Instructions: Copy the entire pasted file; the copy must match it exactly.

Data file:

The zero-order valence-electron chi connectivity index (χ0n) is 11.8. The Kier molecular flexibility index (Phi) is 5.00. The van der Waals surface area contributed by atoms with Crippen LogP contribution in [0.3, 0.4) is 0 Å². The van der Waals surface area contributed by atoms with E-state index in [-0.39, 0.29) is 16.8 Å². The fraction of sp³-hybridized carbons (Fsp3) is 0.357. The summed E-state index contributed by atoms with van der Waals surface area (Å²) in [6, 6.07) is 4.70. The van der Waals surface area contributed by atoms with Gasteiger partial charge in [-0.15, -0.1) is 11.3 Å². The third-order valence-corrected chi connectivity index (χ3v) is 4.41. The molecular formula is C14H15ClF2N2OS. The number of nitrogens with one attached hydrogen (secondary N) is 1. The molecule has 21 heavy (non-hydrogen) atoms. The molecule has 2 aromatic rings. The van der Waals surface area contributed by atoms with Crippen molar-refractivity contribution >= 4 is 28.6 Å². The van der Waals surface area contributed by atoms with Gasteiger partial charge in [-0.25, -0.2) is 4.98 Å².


The zero-order valence-electron chi connectivity index (χ0n) is 11.8. The Kier molecular flexibility index (Phi) is 5.00. The van der Waals surface area contributed by atoms with Crippen LogP contribution in [0.3, 0.4) is 0 Å². The van der Waals surface area contributed by atoms with E-state index in [-0.39, 0.29) is 16.8 Å². The fraction of sp³-hybridized carbons (Fsp3) is 0.357. The summed E-state index contributed by atoms with van der Waals surface area (Å²) in [6, 6.07) is 4.70. The van der Waals surface area contributed by atoms with Gasteiger partial charge in [-0.15, -0.1) is 11.3 Å². The third-order valence-corrected chi connectivity index (χ3v) is 4.41. The molecular formula is C14H15ClF2N2OS. The number of nitrogens with one attached hydrogen (secondary N) is 1. The molecule has 21 heavy (non-hydrogen) atoms. The molecule has 2 aromatic rings. The van der Waals surface area contributed by atoms with Crippen molar-refractivity contribution >= 4 is 28.6 Å². The van der Waals surface area contributed by atoms with Gasteiger partial charge in [-0.25, -0.2) is 4.98 Å².